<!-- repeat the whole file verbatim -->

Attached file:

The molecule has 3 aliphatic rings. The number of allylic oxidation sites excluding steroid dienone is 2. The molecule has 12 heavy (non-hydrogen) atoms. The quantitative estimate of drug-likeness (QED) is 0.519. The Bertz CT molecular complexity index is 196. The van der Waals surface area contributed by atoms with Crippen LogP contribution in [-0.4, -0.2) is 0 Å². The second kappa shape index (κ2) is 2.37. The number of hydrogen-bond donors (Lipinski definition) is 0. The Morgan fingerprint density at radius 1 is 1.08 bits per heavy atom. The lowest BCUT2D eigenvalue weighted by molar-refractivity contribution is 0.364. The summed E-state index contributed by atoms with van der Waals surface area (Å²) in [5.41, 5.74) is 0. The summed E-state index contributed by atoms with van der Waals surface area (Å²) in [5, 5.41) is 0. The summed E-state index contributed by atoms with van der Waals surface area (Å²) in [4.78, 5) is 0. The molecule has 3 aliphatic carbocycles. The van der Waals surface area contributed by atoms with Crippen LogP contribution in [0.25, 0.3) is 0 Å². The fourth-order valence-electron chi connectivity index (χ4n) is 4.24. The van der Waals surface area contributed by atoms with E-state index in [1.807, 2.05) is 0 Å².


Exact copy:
The molecule has 3 aliphatic rings. The number of allylic oxidation sites excluding steroid dienone is 2. The molecule has 12 heavy (non-hydrogen) atoms. The quantitative estimate of drug-likeness (QED) is 0.519. The Bertz CT molecular complexity index is 196. The van der Waals surface area contributed by atoms with Crippen LogP contribution in [-0.4, -0.2) is 0 Å². The second kappa shape index (κ2) is 2.37. The number of hydrogen-bond donors (Lipinski definition) is 0. The Morgan fingerprint density at radius 1 is 1.08 bits per heavy atom. The lowest BCUT2D eigenvalue weighted by molar-refractivity contribution is 0.364. The summed E-state index contributed by atoms with van der Waals surface area (Å²) in [5.41, 5.74) is 0. The summed E-state index contributed by atoms with van der Waals surface area (Å²) in [5, 5.41) is 0. The summed E-state index contributed by atoms with van der Waals surface area (Å²) in [4.78, 5) is 0. The molecule has 3 aliphatic carbocycles. The van der Waals surface area contributed by atoms with Crippen LogP contribution in [0.25, 0.3) is 0 Å². The fourth-order valence-electron chi connectivity index (χ4n) is 4.24. The van der Waals surface area contributed by atoms with E-state index in [1.807, 2.05) is 0 Å².